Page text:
Wednesday, July 14, 2004

As liberals' champion, Kerry not the real deal

Imagine this, the Boston Globe claims the poodle is not a liberal. Well I suppose in a city like Boston, Mao would be a moderate and Castro a right winger. Just another example of media bias, the Globe trying to help the poodle shed his liberal cape. But we already know better. - Sailor

As liberals' champion, Kerry not the real deal
By Peter S. Canellos, Boston Globe Columnist | July 13, 2004

WASHINGTON -- John Kerry's version of Madonna's ''Reinvention" tour began last week with the selection of John Edwards as his running mate and will culminate in about two weeks with his acceptance speech at the FleetCenter.

Kerry's emergence from the shadows of the campaign trail occurs amid growing evidence that the country is open to an alternative to President Bush but doesn't have a clear picture of Kerry. Republicans have been sketching furiously to fill that blank page, drawing from a collection of liberal caricatures the way a tattoo artist chooses which dragon to paint on a fleshy forearm.

Meanwhile, real-life liberals have some qualms of their own. They've watched their supposedly liberal standard-bearer come out against gay marriage, declare that life begins at conception, join Bush in endorsing Israel's refusal even to negotiate over a Palestinian right of return, and slash back his promises on college aid and national service.

Then, last week, Kerry declared that he was in touch with the ''conservative values" of the heartland.

Don't expect any uprisings at the FleetCenter, even if Kerry gives the crowd even less to cheer about than the Bruins or the Celtics. Except for a few Massachusetts unions, the traditional Democratic agitators have decided to sublimate their demands to the purpose of defeating Bush.

Still, both sides are eager to discover Kerry's true north, and the location seems likely to disappoint both the Republican caricaturists and liberal idealists: Kerry isn't much of a liberal at all.

He's got a strong contrarian streak and has long sought to shake free of party dogma.

His skepticism of any received wisdom was duly earned in the Vietnam War, when he followed his own path and emerged morally unscathed -- just about the only prominent figure of the era to have done so.

As both soldier and protester, he escaped former Nebraska senator Bob Kerrey's guilt over never having spoken out about civilian casualties, and he lacks the sense of moral compromise that follows those like Bill Clinton and George W. Bush who made decisions that kept them off the front lines.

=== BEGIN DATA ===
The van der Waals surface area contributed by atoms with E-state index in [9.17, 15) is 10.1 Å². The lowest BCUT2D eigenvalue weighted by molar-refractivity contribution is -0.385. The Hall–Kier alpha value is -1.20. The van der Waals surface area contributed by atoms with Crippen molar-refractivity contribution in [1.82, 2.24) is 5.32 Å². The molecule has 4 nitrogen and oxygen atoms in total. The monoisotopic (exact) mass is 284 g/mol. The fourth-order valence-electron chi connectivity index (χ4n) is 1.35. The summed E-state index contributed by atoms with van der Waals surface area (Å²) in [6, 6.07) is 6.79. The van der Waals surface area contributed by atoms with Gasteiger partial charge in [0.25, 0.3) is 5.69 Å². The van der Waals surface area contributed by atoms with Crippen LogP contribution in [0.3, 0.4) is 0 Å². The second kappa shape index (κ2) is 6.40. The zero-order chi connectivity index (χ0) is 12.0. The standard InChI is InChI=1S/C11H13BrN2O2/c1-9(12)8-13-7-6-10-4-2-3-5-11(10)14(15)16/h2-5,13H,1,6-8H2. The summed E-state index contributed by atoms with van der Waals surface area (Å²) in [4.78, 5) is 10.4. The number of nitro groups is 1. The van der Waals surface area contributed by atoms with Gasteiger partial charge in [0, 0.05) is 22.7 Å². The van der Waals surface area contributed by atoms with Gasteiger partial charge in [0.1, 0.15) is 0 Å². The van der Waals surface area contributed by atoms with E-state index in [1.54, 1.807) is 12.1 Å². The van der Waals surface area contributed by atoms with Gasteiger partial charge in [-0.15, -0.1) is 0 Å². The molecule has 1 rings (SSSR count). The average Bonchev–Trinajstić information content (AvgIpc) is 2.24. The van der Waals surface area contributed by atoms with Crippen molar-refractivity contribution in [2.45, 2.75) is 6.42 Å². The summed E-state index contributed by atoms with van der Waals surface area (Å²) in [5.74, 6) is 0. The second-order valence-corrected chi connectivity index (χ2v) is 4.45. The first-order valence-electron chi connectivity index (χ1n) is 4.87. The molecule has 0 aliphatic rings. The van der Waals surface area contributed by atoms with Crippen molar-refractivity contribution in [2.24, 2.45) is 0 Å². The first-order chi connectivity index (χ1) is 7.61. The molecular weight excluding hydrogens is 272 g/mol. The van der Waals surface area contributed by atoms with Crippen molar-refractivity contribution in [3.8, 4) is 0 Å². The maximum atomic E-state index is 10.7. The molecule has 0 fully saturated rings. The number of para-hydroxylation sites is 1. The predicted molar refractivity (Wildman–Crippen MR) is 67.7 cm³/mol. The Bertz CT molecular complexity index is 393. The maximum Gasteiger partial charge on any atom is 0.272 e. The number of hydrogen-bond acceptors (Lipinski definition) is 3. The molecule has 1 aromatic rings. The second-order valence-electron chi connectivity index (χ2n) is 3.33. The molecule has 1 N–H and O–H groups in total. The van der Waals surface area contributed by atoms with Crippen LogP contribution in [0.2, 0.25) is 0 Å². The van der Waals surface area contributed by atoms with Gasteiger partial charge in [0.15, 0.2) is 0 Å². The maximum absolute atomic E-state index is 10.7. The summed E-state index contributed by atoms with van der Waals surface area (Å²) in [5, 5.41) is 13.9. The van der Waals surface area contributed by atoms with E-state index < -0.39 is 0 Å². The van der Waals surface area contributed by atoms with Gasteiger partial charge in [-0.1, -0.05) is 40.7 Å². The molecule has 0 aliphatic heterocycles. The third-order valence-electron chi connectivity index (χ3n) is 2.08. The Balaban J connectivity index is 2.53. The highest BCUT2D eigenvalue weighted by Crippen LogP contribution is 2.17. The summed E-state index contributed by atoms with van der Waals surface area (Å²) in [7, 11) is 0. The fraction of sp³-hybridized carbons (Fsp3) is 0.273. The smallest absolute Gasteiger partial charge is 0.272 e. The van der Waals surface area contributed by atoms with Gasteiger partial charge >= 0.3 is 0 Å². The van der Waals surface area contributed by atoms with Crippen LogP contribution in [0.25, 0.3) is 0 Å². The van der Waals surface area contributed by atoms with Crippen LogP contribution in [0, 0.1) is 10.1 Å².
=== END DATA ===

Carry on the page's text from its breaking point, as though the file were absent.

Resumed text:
Kerry's 20-year voting record in the Senate points in the liberal direction, but not all the time.

The National Journal assessment used to support GOP talking points and the Boston Herald's inimitable ''Left of Ted" headline -- using Ted Kennedy as a fixed point on the political map, like a 7-eleven on the corner of Bleeding Heart Boulevard -- is incomplete.

The National Journal rates senators in three major areas -- economic policy, foreign policy, and social policy -- but only if they voted on more than half the issues. Kerry spent most of 2003 on the campaign trail and amassed only enough votes to be assessed on economics. He wasn't even rated on foreign or social issues.

In other years, when he's been present to vote, Kerry has veered between his party's left wing and moderate center.

But even when Kerry chalked up a liberal voting record, he left plenty of evidence to suggest he was eager to break ranks, yet kept getting yanked back by the demands of his left-leaning state.

In 1992, before Clinton's Sister Souljah attack, Kerry made his own highly publicized break with liberal theology on race, bemoaning the lack of personal responsibility in poor urban neighborhoods and suggesting that affirmative action sent the wrong message to the underclass.

After days of rebukes up in Boston, Kerry didn't back down, but applied so many layers of conciliatory clothing to his remarks that any sharp edges got covered.

Then, after the Democrats lost control of Congress in 1994, Kerry acted like a man unchained. He professed to be ''delighted by the shakeup," which has tabled the liberal agenda for a decade.

Whether joining with Republicans to promote a budget-cutting plan or staring with incredulousness at a roomful of Boston reporters who questioned why he believed openly gay soldiers would harm the morale of the military, Kerry never seemed so happy as when challenging his hometown ideology.

Likewise, his efforts to expose the Reagan administration's ''secret wars" in Central America -- portrayed by Republicans as softness on communism -- were more an expression of his prosecutor's zeal to uncover lies and inconsistencies.

Like Republican moderates Arlen Specter and Rudolph Giuliani, and Democratic moderates Joseph I. Lieberman and Joe Biden, Kerry enjoys wagging a finger at powerful interests of any type, demanding truth and transparency.

Presidential campaigns either find their moment or dissolve, and Kerry's insistence on a rigorous means rather than a prescribed end provides a natural contrast to Bush and Vice President Dick Cheney. It doesn't offer an ideological counterweight to the Republicans so much as a side route around ideological roadblocks.

The relatively simple, unexciting guideposts Kerry has promised -- a return to ''pay as you go" economics, a foreign policy based on vigilance but also rigorous analysis -- is about all there is to his proposed administration.

John Kerry is neither a liberal dragon nor a liberal angel.

He's no liberal at all.

His dry husk of an agenda is all process and few goals.

But it's his unusual fortune to rise up against an administration widely accused of having too little process and too many goals.

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